A world of difference, weaker dollar boost foreign markets
Special to the Appeal
According to Bill Montague, of Smith Barney’s Consulting Group, U.S. investors are once again taking a closer interest in foreign affairs and foreign markets. After largely shunning international stocks following the collapse of the dot-com boom and the 2001 terrorist attacks, investors are now pouring money into them at a record pace.
Helping drive the trend: an economic upswing overseas – particularly in the developing countries of Asia and Latin America – and a decline in the value of the U.S. dollar. Over the two years ending last December, the green back shed roughly 20 percent of its value against the euro and almost 14 percent against the Japanese yen.
A weaker greenback tends to lift foreign returns for U.S.Ðbased investors by increasing the dollar value of stocks and bonds denominated in local currencies. For example, Morgan Stanley Capital International’s Europe Index returned 21.4 percent in dollar terms in 2004, even though the index gained only 12.7 percent in Euros.
As always, eye-catching returns have proven a magnet for many individual investors, who often can’t seem to resist the urge to chase recent short-term performance. Fund flows into international equities total more than $60 billion in the first 11 months of 2004, easily topping the previous peak set back in 2000.
This isn’t the first time U.S. investors have sought adventure in foreign lands. Flows to emerging markets surged in the early 1990s, only to dwindle abruptly after the Asian financial crisis. Interest in international markets briefly revived in 2000, when some foreign telecommunication stocks were lifted by the dot.com bubble. But the collapse of the boom, followed by the 2001 terrorist attacks, led many U.S. investors to retreat to home ground.
Now the tide has turned again. Some analysts suggest the lure of international markets could prove more lasting this time, in part because of the economic forces-such as the huge U.S. trade deficit – weighting down the dollar. Many foreign economies also have lagged behind the United States in their recovery from the 2001-02 recession. As they catch up, overseas earnings growth could accelerate.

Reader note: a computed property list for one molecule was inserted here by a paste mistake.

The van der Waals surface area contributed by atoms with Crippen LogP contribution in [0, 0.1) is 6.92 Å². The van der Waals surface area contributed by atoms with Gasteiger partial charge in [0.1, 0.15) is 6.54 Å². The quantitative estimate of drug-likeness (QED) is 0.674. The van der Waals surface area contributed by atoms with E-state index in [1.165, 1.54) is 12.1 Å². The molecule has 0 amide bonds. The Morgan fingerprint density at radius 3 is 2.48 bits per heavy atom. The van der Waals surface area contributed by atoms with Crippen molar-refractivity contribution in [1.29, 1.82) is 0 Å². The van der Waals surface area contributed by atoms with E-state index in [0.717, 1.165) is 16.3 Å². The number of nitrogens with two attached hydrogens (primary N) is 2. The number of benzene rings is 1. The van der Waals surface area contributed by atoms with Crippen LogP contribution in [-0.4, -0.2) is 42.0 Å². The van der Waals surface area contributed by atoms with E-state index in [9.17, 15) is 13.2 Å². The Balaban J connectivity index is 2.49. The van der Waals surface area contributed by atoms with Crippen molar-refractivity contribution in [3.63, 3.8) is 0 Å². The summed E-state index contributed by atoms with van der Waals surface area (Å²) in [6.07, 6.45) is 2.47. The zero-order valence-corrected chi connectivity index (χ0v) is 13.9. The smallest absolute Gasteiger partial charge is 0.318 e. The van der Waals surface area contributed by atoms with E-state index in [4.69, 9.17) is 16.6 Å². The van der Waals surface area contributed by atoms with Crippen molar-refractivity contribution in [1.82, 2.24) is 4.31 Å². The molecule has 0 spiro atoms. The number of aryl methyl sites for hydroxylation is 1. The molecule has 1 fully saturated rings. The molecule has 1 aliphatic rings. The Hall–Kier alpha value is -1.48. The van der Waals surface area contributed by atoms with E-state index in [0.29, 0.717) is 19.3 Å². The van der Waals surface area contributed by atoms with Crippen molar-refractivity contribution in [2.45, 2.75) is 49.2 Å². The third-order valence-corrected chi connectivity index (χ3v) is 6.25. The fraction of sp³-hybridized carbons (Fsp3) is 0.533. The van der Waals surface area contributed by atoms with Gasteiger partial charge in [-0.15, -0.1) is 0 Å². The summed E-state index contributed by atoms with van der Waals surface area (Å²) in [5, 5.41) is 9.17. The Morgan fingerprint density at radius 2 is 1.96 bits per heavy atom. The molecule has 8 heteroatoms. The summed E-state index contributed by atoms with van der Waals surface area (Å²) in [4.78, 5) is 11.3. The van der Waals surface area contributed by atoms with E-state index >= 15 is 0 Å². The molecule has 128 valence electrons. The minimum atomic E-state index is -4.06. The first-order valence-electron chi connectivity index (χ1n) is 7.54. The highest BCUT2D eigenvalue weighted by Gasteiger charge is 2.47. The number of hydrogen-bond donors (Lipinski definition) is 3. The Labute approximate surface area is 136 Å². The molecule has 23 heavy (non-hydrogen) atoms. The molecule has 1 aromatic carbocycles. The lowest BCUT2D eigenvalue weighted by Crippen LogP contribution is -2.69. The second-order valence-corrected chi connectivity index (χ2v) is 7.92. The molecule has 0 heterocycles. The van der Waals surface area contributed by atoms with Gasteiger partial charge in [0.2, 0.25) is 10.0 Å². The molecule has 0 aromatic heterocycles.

Exchange rates, however, are volatile and notoriously difficult to predict. A sudden dollar rebound could easily offset a rise in foreign stock prices in local currency terms. If the dollar remains weak, some foreign companies could suffer- particularly those that depend heavily on exports to the U.S. market. Chasing short-term international performance could have disappointing long-term results.
Ultimately, the strongest argument for international diversification may have les to do with statistics such as correlation and standard deviation and more to do with the growing importance of non-U.S. markets. For many investors, foreign equities have simply become too big an asset class to ignore.
According to MSCI, non-U.S. equities accounted for almost half of world stock market capitalization at the end of 2004. That’s up from just 34 percent in 1970, when EAFE Index was launched.
Although globalization is tightening the connections between U.S. and foreign markets, international diversification still makes sense for many – though not all – investors. However, a rapidly changing environment may require new investment techniques. Some investors may benefit from an approach that stresses global industries and sectors, rather than regional and national markets.
Given the uncertainties and risks of this ear of rapid change, its all the more important for investors to have the information and advice they need to make intelligent decisions. By working with your financial adviser, investors can better determine what role international can play in your investment portfolio.
For a full copy of Consulting Group senior financial writer Montague’s report, please call 689-8704 or e-mail email@example.com.
• William Creekbaum, MBA, CFP, a Washoe Valley resident, is senior investment management consultant of SmithBarney, a financial services firm serving Northern Nevada at 6005 Plumas Street, Ste. 200 Reno, NV 89509.